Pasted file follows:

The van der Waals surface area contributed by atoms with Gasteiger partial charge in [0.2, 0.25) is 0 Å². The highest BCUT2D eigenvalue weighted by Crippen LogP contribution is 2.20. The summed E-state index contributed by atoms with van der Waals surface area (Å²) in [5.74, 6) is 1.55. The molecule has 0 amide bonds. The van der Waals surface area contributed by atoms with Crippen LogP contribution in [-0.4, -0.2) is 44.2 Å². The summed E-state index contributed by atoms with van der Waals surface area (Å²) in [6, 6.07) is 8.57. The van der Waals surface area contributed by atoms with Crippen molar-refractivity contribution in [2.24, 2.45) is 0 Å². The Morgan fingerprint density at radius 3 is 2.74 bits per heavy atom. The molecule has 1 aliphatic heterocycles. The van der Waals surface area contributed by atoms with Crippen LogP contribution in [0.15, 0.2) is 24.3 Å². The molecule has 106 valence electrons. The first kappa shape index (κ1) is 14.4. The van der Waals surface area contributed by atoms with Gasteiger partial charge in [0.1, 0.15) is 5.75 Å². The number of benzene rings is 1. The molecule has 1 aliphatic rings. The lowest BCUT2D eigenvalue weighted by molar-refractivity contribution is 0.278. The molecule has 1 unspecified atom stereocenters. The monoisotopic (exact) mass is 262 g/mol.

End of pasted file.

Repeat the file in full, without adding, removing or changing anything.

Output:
The van der Waals surface area contributed by atoms with Gasteiger partial charge in [0.2, 0.25) is 0 Å². The highest BCUT2D eigenvalue weighted by Crippen LogP contribution is 2.20. The summed E-state index contributed by atoms with van der Waals surface area (Å²) in [5.74, 6) is 1.55. The molecule has 0 amide bonds. The van der Waals surface area contributed by atoms with Crippen LogP contribution in [-0.4, -0.2) is 44.2 Å². The summed E-state index contributed by atoms with van der Waals surface area (Å²) in [6, 6.07) is 8.57. The van der Waals surface area contributed by atoms with Crippen molar-refractivity contribution in [2.24, 2.45) is 0 Å². The Morgan fingerprint density at radius 3 is 2.74 bits per heavy atom. The molecule has 1 aliphatic heterocycles. The van der Waals surface area contributed by atoms with Crippen LogP contribution in [0.15, 0.2) is 24.3 Å². The molecule has 106 valence electrons. The first kappa shape index (κ1) is 14.4. The van der Waals surface area contributed by atoms with Gasteiger partial charge in [0.1, 0.15) is 5.75 Å². The number of benzene rings is 1. The molecule has 1 aliphatic rings. The lowest BCUT2D eigenvalue weighted by molar-refractivity contribution is 0.278. The molecule has 1 unspecified atom stereocenters. The monoisotopic (exact) mass is 262 g/mol.